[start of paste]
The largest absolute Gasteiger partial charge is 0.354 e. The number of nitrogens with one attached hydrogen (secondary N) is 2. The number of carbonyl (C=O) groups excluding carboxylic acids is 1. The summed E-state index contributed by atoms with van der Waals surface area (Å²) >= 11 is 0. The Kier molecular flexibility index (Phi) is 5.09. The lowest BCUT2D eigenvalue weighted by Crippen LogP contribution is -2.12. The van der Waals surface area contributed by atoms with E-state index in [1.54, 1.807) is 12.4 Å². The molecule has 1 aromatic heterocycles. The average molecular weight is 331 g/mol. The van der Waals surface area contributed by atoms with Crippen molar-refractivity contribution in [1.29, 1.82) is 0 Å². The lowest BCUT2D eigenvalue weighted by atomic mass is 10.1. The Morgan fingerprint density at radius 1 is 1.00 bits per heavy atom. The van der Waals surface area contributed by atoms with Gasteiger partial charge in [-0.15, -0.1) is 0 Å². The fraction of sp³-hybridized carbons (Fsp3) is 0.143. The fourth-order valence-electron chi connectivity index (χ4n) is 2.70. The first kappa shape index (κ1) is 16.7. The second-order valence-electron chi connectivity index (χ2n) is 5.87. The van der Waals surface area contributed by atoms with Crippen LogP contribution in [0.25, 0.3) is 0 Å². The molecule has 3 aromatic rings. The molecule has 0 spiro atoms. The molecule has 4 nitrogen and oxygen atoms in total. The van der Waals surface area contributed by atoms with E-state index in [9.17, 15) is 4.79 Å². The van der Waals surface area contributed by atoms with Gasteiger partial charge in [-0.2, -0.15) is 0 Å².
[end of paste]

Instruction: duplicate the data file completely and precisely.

The largest absolute Gasteiger partial charge is 0.354 e. The number of nitrogens with one attached hydrogen (secondary N) is 2. The number of carbonyl (C=O) groups excluding carboxylic acids is 1. The summed E-state index contributed by atoms with van der Waals surface area (Å²) >= 11 is 0. The Kier molecular flexibility index (Phi) is 5.09. The lowest BCUT2D eigenvalue weighted by Crippen LogP contribution is -2.12. The van der Waals surface area contributed by atoms with E-state index in [1.54, 1.807) is 12.4 Å². The molecule has 1 aromatic heterocycles. The average molecular weight is 331 g/mol. The van der Waals surface area contributed by atoms with Crippen molar-refractivity contribution in [1.29, 1.82) is 0 Å². The lowest BCUT2D eigenvalue weighted by atomic mass is 10.1. The Morgan fingerprint density at radius 1 is 1.00 bits per heavy atom. The van der Waals surface area contributed by atoms with Gasteiger partial charge in [-0.15, -0.1) is 0 Å². The fraction of sp³-hybridized carbons (Fsp3) is 0.143. The fourth-order valence-electron chi connectivity index (χ4n) is 2.70. The first kappa shape index (κ1) is 16.7. The second-order valence-electron chi connectivity index (χ2n) is 5.87. The van der Waals surface area contributed by atoms with Crippen LogP contribution in [0.25, 0.3) is 0 Å². The molecule has 3 aromatic rings. The molecule has 0 spiro atoms. The molecule has 4 nitrogen and oxygen atoms in total. The van der Waals surface area contributed by atoms with E-state index in [9.17, 15) is 4.79 Å². The van der Waals surface area contributed by atoms with Gasteiger partial charge in [-0.2, -0.15) is 0 Å².